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Swimming Personal Best Times

Swimming Personal Best TimesQUESTION:

Hi Gary,

Just wanting to know on average what is the normal personal best and by how much can a young swimmer (eg:12 years old and over) achieve in race from his previous race.

The question that i want answered is by how much and in what time frame.Is it a gradual decrease or is it exponential.

Please let me know.

Kind Regards,

Denis

ANSWER:

Hi Denis,

There is no pattern of personal best times for any swimmer of any age.

What we do know is that growth and development plays a major role in the improvement of young swimmers and periods of fast growth can lead to large personal best times from one race to the next. What a swimmer does in practice will also affect the improvement of a swimmer.

We know that most children go through a predictable pattern of physical growth however the rate they go through this growth pase will vary widely from child to child. Age group and youth swimmers will have their growth spurts during puberty or adolescence.  Because each individual goes through puberty at a different age, swimmers can vary in biological age by as much as 5 years with two 12 year olds, one may be 10 years and one may be 15 years biologically.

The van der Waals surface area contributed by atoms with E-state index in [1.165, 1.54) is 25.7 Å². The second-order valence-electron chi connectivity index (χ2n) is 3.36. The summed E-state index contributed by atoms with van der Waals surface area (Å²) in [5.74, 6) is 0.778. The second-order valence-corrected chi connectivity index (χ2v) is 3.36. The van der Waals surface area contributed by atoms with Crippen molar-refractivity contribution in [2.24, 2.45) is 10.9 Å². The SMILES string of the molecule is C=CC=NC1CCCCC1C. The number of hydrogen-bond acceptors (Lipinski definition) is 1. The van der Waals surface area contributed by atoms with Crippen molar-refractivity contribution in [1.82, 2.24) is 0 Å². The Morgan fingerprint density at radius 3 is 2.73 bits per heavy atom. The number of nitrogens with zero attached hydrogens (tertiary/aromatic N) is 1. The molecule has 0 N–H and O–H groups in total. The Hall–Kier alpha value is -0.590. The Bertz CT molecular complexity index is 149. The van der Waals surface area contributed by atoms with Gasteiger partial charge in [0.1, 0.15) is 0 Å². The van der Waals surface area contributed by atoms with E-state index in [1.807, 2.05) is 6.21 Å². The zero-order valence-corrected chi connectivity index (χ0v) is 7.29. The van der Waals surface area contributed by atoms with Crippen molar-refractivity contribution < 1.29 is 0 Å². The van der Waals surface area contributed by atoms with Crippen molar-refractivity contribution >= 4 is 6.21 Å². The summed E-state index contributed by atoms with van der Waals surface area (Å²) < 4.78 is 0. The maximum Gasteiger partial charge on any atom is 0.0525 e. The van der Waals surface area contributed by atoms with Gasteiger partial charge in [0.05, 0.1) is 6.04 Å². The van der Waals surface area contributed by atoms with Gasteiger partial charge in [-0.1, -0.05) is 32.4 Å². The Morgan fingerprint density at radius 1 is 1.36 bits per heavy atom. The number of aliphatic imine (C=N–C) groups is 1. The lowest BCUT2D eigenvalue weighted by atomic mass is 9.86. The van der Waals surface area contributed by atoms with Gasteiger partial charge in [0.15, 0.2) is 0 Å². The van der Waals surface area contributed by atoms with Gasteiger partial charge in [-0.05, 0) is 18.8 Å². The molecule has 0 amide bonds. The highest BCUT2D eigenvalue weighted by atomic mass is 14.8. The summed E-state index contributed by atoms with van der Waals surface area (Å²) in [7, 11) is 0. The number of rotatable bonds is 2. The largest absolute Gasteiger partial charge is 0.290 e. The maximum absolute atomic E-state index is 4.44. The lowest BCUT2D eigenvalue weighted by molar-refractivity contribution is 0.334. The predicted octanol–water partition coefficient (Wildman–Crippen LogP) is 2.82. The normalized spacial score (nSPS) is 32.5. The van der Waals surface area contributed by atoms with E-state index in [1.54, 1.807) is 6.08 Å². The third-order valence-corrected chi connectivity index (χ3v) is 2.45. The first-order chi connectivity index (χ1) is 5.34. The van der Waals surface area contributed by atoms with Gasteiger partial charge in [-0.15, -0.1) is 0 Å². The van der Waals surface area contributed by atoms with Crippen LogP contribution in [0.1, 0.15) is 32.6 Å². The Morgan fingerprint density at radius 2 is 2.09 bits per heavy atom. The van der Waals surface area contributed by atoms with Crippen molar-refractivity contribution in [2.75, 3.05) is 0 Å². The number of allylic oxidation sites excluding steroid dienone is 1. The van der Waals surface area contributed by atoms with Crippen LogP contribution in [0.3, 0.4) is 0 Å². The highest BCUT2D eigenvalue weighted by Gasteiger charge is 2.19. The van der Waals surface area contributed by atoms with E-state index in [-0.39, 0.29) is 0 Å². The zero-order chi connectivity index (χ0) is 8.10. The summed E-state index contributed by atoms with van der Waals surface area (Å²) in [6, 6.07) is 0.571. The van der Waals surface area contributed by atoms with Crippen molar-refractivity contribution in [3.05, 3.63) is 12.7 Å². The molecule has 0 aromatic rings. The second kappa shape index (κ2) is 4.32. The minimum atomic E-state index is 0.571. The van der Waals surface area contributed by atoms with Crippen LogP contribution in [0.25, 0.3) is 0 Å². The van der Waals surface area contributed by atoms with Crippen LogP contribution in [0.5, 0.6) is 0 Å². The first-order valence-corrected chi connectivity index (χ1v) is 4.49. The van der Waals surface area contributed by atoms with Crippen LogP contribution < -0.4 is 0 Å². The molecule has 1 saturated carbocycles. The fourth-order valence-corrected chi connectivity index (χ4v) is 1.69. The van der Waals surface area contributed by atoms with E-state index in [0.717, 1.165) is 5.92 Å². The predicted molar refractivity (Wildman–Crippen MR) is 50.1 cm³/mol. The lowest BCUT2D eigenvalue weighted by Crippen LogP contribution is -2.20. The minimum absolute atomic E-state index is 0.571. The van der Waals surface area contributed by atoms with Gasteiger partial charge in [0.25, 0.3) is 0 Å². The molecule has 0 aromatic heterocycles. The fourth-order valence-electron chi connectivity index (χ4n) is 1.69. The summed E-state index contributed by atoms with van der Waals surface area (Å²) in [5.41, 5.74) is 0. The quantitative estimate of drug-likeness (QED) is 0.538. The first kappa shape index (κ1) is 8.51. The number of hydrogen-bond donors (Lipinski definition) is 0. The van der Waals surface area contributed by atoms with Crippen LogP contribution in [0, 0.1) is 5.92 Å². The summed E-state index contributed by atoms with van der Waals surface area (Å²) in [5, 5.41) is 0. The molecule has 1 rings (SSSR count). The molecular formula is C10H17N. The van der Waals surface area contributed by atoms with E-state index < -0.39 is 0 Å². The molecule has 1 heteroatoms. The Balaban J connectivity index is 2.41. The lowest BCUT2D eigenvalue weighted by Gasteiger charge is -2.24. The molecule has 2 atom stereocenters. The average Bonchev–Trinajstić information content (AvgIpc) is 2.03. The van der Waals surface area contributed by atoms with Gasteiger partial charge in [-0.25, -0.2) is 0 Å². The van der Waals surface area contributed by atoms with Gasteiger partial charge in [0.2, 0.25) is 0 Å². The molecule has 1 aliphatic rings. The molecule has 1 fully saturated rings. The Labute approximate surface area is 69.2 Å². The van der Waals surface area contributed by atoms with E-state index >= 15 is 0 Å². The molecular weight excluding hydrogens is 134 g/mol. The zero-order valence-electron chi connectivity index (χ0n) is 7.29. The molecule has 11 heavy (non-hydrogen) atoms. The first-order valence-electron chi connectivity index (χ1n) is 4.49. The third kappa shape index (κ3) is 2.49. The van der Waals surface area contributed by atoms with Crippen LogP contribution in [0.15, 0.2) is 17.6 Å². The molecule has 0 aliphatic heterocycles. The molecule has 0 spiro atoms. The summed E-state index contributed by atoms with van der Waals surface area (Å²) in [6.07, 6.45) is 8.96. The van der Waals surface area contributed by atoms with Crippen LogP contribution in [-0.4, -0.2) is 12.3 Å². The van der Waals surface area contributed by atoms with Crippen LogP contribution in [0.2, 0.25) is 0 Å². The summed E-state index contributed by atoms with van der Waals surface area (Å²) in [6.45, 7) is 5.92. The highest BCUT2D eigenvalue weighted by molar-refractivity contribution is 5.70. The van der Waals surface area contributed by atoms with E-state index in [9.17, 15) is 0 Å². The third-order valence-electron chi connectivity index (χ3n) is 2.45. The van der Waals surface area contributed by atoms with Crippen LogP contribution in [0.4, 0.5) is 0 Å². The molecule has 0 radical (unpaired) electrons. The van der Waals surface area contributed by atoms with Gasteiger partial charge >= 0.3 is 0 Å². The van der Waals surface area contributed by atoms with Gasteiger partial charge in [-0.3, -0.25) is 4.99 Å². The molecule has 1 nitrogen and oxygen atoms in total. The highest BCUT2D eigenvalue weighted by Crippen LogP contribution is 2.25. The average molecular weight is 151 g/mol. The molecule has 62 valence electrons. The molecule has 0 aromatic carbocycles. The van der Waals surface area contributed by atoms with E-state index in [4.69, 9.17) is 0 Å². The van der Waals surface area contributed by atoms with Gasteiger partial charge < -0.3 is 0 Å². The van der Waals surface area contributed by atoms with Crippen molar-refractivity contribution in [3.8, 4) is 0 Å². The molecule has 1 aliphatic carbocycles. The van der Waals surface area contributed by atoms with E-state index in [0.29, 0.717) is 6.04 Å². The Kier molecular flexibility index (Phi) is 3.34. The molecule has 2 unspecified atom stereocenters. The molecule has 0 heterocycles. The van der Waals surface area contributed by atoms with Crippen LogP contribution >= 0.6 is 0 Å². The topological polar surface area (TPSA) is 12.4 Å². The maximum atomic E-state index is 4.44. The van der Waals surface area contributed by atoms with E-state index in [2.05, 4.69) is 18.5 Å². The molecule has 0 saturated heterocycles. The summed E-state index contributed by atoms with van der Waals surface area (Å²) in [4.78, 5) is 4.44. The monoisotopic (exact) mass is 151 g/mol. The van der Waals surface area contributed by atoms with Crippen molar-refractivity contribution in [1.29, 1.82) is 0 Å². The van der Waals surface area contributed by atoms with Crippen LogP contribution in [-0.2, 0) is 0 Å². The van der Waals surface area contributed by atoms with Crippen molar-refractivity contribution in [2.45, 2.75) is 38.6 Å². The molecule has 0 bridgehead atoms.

Swimmers will also improve by training regularly, practising their swimming skills including starts, turns and finishes and focusing on technique in all four strokes.

So to answer your question, every swimmer will improve at a different rate depending on all of the above factors.  It is quite normal for a swimmer to improve by a large amount one day and then improve by another few seconds a couple of weeks later.  It is also quite normal for a swimmer to improve by a large amount one day and then swim slower a couple of weeks later in the same event. It is very difficult to put actual figures in place because every swimmer and every swim is different.

There is no doubt that a swimmer is more likley to make large improvements in time when they are experiencing a fast rate of growth and development compared with when they are fully matured.

Cheers
Gary

The Swimming Expert



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